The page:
Pharaoh’s daughter said, “Go!” Miriam was not long in calling her mother and presenting her as a nurse. Pharaoh’s daughter asked her to nurse the child for her at a given wage. Thus Jochebed’s baby was not only saved, but Jochebed was paid to care for him until he was weaned. Pharaoh’s daughter must have loved the child for she brought him up as her son. However, Moses later refused to be called the son of Pharaoh’s daughter, even though she had given him her name, Moses, which means “drawn out of the water” (Exodus 2:10). If Jochebed was guided by God to make that small cradle and place her three-month old baby in it, and hide him among the rushes, surely the steps of Pharaoh’s daughter were ordered by the same God, even though she was an idolater. It was to her that Jochebed owed the saving of her son, as well as the royal protection and all the advantages of Pharaoh’s palace as his home for the first forty years of his life.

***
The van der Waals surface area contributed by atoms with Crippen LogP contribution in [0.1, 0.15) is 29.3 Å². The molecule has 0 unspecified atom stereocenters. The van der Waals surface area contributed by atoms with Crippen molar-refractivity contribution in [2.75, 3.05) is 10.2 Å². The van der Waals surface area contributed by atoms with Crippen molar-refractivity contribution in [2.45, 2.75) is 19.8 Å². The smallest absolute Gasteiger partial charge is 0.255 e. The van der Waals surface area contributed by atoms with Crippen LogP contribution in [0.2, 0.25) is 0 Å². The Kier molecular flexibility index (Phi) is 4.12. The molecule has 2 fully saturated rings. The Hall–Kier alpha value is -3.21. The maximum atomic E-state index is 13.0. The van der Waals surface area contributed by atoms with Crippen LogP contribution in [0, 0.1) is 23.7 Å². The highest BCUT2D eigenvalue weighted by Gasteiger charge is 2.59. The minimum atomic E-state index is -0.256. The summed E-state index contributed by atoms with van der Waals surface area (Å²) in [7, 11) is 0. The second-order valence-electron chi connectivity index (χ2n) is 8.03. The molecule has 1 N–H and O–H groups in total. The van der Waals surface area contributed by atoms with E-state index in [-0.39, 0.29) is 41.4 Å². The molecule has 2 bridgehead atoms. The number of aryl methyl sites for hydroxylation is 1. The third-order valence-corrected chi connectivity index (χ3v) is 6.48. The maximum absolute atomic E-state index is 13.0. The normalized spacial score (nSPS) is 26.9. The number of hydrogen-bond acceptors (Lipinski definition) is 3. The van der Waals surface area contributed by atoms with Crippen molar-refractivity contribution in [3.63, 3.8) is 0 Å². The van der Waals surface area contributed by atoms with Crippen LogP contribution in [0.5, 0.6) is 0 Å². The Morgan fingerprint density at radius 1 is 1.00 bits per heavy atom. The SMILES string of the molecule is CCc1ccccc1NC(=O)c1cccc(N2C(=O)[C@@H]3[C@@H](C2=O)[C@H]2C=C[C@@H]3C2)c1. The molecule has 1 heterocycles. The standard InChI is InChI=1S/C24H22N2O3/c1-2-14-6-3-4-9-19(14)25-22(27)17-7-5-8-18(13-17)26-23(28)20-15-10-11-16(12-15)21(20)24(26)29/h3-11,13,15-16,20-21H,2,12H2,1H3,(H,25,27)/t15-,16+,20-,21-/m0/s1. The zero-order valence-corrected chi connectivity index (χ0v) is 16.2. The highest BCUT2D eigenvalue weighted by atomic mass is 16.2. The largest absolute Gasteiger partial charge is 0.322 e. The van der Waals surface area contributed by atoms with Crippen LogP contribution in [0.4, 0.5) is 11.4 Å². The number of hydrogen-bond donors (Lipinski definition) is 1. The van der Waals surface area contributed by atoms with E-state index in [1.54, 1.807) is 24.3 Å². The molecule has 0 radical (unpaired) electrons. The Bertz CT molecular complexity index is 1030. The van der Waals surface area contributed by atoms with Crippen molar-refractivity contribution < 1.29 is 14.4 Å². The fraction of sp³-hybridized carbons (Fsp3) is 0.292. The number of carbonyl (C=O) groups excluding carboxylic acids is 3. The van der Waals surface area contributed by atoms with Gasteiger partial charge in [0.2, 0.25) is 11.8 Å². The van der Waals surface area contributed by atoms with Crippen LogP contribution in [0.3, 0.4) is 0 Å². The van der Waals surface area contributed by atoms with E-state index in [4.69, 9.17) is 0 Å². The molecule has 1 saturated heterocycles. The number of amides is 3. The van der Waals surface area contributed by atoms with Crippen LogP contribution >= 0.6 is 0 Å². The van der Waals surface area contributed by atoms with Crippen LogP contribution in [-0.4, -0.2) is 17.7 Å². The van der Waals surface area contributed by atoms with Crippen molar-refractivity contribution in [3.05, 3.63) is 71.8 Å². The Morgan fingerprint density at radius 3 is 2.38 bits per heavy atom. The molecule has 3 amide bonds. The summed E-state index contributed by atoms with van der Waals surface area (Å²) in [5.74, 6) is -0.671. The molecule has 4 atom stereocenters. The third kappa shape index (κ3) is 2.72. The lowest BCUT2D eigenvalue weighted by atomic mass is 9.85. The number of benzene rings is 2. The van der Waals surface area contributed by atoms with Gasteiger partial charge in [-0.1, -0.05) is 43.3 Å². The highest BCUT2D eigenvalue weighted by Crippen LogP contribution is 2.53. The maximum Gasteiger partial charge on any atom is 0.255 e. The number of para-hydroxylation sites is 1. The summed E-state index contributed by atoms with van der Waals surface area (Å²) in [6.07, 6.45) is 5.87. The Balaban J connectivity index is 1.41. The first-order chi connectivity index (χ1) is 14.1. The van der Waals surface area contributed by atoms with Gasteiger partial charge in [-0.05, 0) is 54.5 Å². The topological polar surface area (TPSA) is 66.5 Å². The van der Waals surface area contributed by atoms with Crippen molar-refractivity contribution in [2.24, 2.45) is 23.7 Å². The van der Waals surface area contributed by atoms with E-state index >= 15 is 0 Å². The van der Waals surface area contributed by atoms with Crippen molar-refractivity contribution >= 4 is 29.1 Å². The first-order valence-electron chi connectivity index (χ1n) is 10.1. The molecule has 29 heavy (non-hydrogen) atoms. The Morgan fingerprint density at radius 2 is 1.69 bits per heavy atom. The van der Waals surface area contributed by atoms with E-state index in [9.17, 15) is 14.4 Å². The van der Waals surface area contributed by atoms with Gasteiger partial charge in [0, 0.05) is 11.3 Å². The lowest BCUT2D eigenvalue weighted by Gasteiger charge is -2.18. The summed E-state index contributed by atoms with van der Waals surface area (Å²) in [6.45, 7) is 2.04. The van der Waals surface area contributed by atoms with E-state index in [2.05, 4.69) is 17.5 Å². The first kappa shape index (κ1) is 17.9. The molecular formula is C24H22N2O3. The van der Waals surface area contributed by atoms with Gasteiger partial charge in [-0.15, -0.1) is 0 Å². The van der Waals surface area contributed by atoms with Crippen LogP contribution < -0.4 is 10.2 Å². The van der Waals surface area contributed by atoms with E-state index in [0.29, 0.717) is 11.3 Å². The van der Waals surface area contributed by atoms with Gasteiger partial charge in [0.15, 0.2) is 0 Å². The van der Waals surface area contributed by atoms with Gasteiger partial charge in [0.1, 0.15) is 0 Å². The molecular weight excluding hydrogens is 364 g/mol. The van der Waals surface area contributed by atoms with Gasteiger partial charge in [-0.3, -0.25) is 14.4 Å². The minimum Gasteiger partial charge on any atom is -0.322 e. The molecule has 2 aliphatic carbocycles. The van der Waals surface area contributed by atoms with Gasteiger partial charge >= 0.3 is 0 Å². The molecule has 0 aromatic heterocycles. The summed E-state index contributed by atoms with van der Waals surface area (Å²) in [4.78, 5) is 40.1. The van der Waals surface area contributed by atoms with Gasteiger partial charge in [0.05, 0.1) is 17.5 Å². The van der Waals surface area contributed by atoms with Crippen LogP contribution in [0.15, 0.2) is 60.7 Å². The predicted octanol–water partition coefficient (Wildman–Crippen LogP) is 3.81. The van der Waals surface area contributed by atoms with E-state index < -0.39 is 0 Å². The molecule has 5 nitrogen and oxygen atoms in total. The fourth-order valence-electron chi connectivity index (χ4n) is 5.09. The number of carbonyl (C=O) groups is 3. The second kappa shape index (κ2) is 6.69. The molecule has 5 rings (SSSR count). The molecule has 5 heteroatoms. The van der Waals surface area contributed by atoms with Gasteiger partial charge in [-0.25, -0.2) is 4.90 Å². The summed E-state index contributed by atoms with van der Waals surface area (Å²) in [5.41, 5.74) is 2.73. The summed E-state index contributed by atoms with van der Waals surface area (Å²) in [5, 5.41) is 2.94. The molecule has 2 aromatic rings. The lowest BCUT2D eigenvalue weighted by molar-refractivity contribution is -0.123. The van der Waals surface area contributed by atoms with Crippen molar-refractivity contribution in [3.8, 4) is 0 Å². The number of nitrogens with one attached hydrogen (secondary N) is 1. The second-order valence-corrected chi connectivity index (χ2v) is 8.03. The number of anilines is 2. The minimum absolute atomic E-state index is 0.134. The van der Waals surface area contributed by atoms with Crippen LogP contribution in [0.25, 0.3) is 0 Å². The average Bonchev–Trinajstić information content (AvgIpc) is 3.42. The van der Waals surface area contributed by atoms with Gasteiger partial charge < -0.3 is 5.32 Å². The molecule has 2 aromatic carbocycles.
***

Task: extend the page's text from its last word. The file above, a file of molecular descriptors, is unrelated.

How long Jochebed lived after her delivered child no longer required her nursing, we are not told. Doubtless she was dead by the time Moses fled into the wilderness when he was forty years of age. Although she did not live to see how famous her children became, dead, she yet spake again in their utter devotion to God. She had lived her life as unto Him, and her sons and daughter lit their torches at her flame. Jochebed was the chief influence unto God in their preparation for the great tasks they were to accomplish in leading His people out of Egyptian bondage. It was Jochebed’s love, faith and courage that saved her child from a cruel death and preserved him to bless the world. A mother who loves the Saviour, and who has a more severe anguish when she knows that, not the life of her child is at stake, but its soul, can rest in the assurance that Jochebed’s God still lives, and is able to save her dear one from eternal death.